The new London Museum, which opens in West Smithfield in 2026, has already said it will open late on Friday nights offering an alternative to the clubs which already pull in crowds to the area and plenty of museums already do something similar.
Anna Starling, Director of Commercial at the newly refurbished National Portrait Gallery, said their multi-million pound refurbishment gave them “the opportunity to rethink the ways in which we interact with our locale”.
She said: “We open late on Fridays, so that people can visit us after working hours, as well as on Saturdays, and we’ve introduced a £5 ticket for anyone aged 30 and under to visit our reopening exhibitions, supported by Bank of America.
“On select evenings, we host free Drop-in Drawing sessions, which visitors can join for any amount of time - whether it be 10 minutes or 2 hours. We also host evening Life Drawing classes, curator tours, DJ sets and in-conversation events with high-profile artists.”
Among the events planned for next month are in-conversation sessions with artists Gilbert & George and fashion photographer Tim Walker while the gallery’s bar stays open to midnight on Fridays.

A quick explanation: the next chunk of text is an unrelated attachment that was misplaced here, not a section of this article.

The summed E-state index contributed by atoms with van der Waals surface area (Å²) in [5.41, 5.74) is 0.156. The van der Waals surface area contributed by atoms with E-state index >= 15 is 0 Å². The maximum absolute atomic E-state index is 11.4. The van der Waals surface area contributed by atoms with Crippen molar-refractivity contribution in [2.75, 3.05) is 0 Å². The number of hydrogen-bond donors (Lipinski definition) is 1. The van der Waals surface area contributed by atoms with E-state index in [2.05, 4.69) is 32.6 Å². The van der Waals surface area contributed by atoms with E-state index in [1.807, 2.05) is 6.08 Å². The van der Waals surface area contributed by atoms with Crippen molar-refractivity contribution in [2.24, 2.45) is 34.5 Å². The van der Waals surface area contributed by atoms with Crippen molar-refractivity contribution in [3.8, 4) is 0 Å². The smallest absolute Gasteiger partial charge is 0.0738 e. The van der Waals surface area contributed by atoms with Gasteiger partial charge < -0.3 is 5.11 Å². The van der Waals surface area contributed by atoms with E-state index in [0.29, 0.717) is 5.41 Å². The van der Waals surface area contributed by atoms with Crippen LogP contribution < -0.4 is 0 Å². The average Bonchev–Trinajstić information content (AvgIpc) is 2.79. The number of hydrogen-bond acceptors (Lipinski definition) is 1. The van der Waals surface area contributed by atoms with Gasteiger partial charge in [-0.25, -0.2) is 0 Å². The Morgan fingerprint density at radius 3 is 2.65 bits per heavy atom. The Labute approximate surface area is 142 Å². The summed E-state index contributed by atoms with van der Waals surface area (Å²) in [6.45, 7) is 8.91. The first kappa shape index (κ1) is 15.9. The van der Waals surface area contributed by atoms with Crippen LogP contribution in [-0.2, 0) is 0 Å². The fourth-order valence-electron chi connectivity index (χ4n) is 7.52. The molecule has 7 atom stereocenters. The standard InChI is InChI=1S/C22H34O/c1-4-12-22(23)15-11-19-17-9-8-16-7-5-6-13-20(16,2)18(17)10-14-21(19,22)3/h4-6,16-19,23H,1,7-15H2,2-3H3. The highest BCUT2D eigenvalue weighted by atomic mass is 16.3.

The City of London Corporation started using its cultural soft power to tempt business to the Square Mile long before the pandemic and its destination city programme has continued that policy of combining culture and commerce.
Recently approved plans for a 21-storey tower in the city came complete with two floors set aside for a new home for the Museum of Migration, while a planned 32-storey building in Gracechurch Street on the site of London’s original Roman forum will host a virtual reality visitors attraction bringing the ancient city to life.
City of London Corporation Policy Chairman, Chris Hayward, said: “The Square Mile has thrown off its old image as simply a place for work. We are now attracting millions of visitors with an all-year round cultural offer, and major new events and initiatives under our Destination City programme.
“We are becoming a world-leading, seven-day-a-week leisure destination, powering London’s economy through the marriage between culture and business.
“Our three-week Bartholomew Fair event, which ran this month, attracted tens of thousands of people, boosting footfall and spend, wowing crowds, and supporting City firms.
“City roof gardens, terraces, and viewing galleries are already a magnet for visitors with the Sky Garden, on top of 20 Fenchurch Street, welcoming over 10 million visitors.
“And the Barbican Centre and the new London Museum are cultural cornerstones of Destination City, with the Elizabeth Line bringing an extra 1.5 million people to within a 45-minute commute.”